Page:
This is an introductory text of mathematical neuroscience intended for anyone who wants to appreciate the role that mathematics and mathematical modeling and analysis can do to aid an understanding of how the brain works and the nature of the mind. In particular, the book will be of interest to established neuroscientists and neuroscience students who wish to know what roles mathematical formulations can play in attempting to comprehend the dynamics of a human brain. It is expected that this text will be interesting for mathematics faculty teaching in neuroscience programs. It also aims to serve as a general introduction to neuromathematics in neuroscience programs at both undergraduate and graduate levels. Physical scientists and bioengineers who plan to extend their research activities into the realms of cognitive science will find this an ideal guide, as will philosophers and social scientists who wish to understand the degree to which dynamics of a brain can be reduced to mathematical formulations. Mathematical formulations in neuroscience are of five sorts: (i) Exact descriptions of well understood dynamic processes, like the Hodgkin — Huxley theory of the nerve impulse. (ii) Metaphorical descriptions of more complex phenomena, like the stationary states of a Hopfield model. (iii) Information theory for dealing with the storage and transmission of data. (iv) Logical calculus (Boolean algebra) for the analysis of information processing systems. (v) Number theory for counting large numbers of possibilities. (vi) Statistical tools for organizing and evaluating data.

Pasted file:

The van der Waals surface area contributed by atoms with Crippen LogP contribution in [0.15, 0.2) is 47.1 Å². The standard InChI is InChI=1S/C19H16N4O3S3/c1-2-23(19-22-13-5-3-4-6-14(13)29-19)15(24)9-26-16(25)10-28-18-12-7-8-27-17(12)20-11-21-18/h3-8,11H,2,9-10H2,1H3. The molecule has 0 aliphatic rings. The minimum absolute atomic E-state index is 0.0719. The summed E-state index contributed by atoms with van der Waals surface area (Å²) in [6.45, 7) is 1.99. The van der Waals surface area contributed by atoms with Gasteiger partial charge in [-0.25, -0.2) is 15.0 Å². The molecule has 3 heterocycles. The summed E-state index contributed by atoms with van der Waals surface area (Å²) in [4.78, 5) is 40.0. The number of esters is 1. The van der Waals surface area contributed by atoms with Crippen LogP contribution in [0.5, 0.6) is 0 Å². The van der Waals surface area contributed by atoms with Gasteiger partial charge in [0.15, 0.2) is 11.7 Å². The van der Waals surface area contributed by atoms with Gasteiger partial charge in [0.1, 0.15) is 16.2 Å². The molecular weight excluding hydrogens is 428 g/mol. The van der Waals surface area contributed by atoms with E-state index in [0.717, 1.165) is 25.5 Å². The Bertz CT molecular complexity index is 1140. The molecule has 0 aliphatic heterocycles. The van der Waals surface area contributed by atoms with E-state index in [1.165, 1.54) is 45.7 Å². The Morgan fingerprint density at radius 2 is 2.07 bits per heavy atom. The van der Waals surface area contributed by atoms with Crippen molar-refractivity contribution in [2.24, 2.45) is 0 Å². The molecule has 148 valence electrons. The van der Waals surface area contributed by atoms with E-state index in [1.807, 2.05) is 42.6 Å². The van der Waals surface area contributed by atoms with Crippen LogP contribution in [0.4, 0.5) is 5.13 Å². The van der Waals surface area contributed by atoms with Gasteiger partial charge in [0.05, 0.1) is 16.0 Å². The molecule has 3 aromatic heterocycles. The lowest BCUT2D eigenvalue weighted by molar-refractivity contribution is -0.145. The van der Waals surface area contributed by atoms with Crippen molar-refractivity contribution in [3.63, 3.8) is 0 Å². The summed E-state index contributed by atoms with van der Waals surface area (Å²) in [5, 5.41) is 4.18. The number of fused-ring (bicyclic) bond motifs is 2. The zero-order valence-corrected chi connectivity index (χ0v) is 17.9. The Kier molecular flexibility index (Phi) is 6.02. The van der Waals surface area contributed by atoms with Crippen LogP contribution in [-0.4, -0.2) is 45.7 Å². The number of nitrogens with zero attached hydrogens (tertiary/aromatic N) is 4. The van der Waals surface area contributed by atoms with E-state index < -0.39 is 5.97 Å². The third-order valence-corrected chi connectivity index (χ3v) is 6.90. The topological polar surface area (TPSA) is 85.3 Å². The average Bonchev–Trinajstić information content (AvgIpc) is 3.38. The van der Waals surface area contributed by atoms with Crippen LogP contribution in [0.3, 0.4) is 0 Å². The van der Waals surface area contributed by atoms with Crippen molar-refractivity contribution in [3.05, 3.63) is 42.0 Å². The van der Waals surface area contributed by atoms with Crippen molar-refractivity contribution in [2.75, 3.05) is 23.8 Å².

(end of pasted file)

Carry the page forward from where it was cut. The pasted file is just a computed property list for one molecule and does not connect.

Authors: Scott A.  Pages: 373 Year: 2002 
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